Canada vs. Austria: Final Grades and Analysis for Canada

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Canada vs. Austria: Final Grades and Analysis for Canada
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This was more like it.

After a closer-than-expected win in their opener against Norway, Team Canada imposed its will on Austria in a 6-0 victory on Friday to improve to 2-0 in Group B. Jeff Carter had a natural hat trick in the second period, and Roberto Luongo tossed a shutout to restore order and soothe some of the frazzled minds of Canadians everywhere.

A showdown with Finland will occur Sunday to decide Group B and who gets the bye in the quarterfinals.

The lopsided win might have created more questions than the less-impressive win against Norway. 

With Luongo playing so well, should he be in net against Finland? Or should coach Mike Babcock go back to Carey Price?

Sidney Crosby's line failed to produce yet again, so is it time to consider changes?

Carter had quite the performance with minimal ice time, so should he continue his role as the 13th forward or should he be a more prominent fixture against Finland?

Those are some luxurious problems to have.

The final grades for this win, as you may imagine, are mostly positive. There were a few hiccups, but Canada looked like defending champions in this cakewalk.

Team Canada Grades
LINE/PAIRING After 1st After 2nd Final
Chris Kunitz-Sidney Crosby-Martin St. Louis C B C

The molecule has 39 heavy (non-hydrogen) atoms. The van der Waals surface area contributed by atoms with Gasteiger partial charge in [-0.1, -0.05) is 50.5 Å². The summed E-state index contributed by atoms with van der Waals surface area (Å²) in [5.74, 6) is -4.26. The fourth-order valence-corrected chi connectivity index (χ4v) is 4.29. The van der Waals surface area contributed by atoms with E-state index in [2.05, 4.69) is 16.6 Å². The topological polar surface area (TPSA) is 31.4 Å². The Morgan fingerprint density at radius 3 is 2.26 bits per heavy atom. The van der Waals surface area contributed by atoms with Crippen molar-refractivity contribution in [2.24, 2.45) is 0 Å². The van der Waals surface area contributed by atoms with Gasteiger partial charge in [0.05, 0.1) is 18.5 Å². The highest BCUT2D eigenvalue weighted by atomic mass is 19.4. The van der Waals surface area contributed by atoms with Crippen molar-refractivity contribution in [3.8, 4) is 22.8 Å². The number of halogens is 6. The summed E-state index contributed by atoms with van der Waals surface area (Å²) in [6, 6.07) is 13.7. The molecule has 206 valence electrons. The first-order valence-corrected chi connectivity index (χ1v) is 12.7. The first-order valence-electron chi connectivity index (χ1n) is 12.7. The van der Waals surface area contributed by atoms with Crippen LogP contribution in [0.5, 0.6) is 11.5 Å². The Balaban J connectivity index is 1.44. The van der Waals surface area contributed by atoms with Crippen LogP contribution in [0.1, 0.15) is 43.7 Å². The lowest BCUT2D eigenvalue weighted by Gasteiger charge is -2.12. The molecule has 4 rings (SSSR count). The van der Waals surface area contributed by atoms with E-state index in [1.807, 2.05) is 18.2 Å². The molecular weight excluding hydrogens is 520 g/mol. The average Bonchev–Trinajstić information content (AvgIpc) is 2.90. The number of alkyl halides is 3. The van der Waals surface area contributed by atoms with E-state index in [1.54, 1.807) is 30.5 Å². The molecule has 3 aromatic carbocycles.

Matt Duchene-Ryan Getzlaf-Corey Perry B+ B B
Patrick Marleau-Jonathan Toews-Rick Nash/Jeff Carter B- A+ A
Jamie Benn-John Tavares-Patrice Bergeron A C B
Duncan Keith-Shea Weber A A A
Jay Bouwmeester-Alex Pietrangelo B A B
Marc Edouard Vlasic-Drew Doughty/PK Subban B B B
Roberto Luongo A A A+
Special teams B A B+

vs. Austria

Final analysis

Chris Kunitz—Sidney Crosby—Martin St. Louis: There wasn't much to like from this group. Crosby had an assist while away from the line. Your top line doesn't need to produce against Norway and Austria, but another empty performance against Finland could cause problems.

Matt Duchene—Ryan Getzlaf—Corey Perry: They played a solid game. Duchene had four shots in his Olympic debut, but it remains to be seen if that will be enough to keep him in the lineup.

Patrick Marleau—Jonathan Toews—Rick Nash/Jeff Carter: This group was dynamic when Carter joined. The tough question for Babcock is: Does he make Carter a permanent member of this line or does he stick with Nash in what is essentially a checking role? 

Jamie Benn—John Tavares—Patrice Bergeron: It was an up-and-down performance. Great in the first period, not great in the second period, pretty good in the third during garbage time. No reason to break up this unit going into the Finland game. 

Duncan Keith—Shea Weber: Weber had a rocket of a goal and the pair was sharp defensively. They also combined for five shots on net.

Jay Bouwmeester—Alex Pietrangelo: They played a crisp game and had four total shots.

Marc-Edouard Vlasic—Drew Doughty/P.K. Subban: It was an uneven game from Doughty. He had a goal in the first period but was caught twice for great chances against during the period. Subban played about 11 minutes, and it remains to be seen if he'll stay in the lineup against Finland.